A New Israeli Opposition

There have been many thousands of words spilled already, some right here, about the implications of Tuesday’s election in Israel for negotiations with Iran, for the Israeli-Palestinian conflict, for U.S.-Israel relations, and for the two major parties in the United States. There’s been less talk, certainly in the U.S., about what the Israeli Left ought to do.

From the gimlet eye of Gershom Gorenberg comes this observation and call to action in Haaretz:

It’s hard to draw much comfort from the fact that Likud drew votes away from Naftali Bennett’s annexationist Habayit Hayehudi; from Yisrael Beitenu of Avigdor Lieberman, who has sought to disenfranchise Arab citizens; and from Eli Yishai’s ultra-nationalist, ultra-Orthodox Yahad party on the radical right, which fell short of entering the Knesset. Netanyahu has adopted basic elements of their anti-democratic platforms.

Until now it has been possible for Zionists on the left to defend and criticize our country in the same breath: as a democracy – flawed, evolving and embattled – within the Green Line, even while it continues the colonial project of settlement just beyond its border. Historically this is accurate. But Netanyahu has made it more difficult to take this nuanced position in the present, since our prime minister sees the Green Line as the border between where Arabs can’t vote and where they shouldn’t.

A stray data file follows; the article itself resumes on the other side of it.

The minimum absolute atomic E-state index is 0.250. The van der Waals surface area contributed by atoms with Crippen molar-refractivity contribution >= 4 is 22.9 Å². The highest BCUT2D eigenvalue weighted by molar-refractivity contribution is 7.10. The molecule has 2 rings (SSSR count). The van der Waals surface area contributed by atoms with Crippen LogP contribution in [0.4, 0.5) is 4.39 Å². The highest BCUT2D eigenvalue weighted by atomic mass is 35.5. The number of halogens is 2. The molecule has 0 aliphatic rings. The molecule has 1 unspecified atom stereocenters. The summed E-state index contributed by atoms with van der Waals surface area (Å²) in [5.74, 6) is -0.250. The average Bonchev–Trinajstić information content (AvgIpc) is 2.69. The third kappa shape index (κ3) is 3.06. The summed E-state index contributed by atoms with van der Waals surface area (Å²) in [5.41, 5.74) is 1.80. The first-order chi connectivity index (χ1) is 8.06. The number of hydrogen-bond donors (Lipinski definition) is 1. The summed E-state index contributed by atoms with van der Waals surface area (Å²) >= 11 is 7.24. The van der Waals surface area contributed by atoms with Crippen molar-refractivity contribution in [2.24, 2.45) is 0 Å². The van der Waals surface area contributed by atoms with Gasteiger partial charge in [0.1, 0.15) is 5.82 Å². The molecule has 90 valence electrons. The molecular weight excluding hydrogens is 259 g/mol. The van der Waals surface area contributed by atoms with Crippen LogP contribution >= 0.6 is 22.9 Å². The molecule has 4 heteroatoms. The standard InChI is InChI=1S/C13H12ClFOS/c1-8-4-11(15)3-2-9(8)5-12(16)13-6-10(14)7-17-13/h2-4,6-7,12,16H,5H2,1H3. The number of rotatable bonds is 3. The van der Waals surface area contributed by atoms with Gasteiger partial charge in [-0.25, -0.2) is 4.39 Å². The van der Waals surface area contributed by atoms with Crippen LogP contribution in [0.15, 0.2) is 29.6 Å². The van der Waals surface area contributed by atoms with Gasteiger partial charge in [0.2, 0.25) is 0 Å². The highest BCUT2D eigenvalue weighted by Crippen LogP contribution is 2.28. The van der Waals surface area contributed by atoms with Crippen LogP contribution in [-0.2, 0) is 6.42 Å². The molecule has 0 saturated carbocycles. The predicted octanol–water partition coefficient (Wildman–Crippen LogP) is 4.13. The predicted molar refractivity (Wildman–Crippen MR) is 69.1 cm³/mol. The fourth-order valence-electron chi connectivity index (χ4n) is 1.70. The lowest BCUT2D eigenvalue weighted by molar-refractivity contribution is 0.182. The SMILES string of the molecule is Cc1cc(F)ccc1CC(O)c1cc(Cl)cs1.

For the left to despair, though, will give Netanyahu a further victory. Explicitly and proudly defying his racist rhetoric, Jews and Arabs must join in a fighting opposition, inside the Knesset and outside. What’s at stake is democracy itself.

That opposition coalition will be difficult to form and even more difficult to maintain, but it may represent Israel’s only viable future.

Ed Kilgore

Ed Kilgore, a Monthly contributing editor, is a columnist for the Daily Intelligencer, New York magazine’s politics blog, and the managing editor for the Democratic Strategist.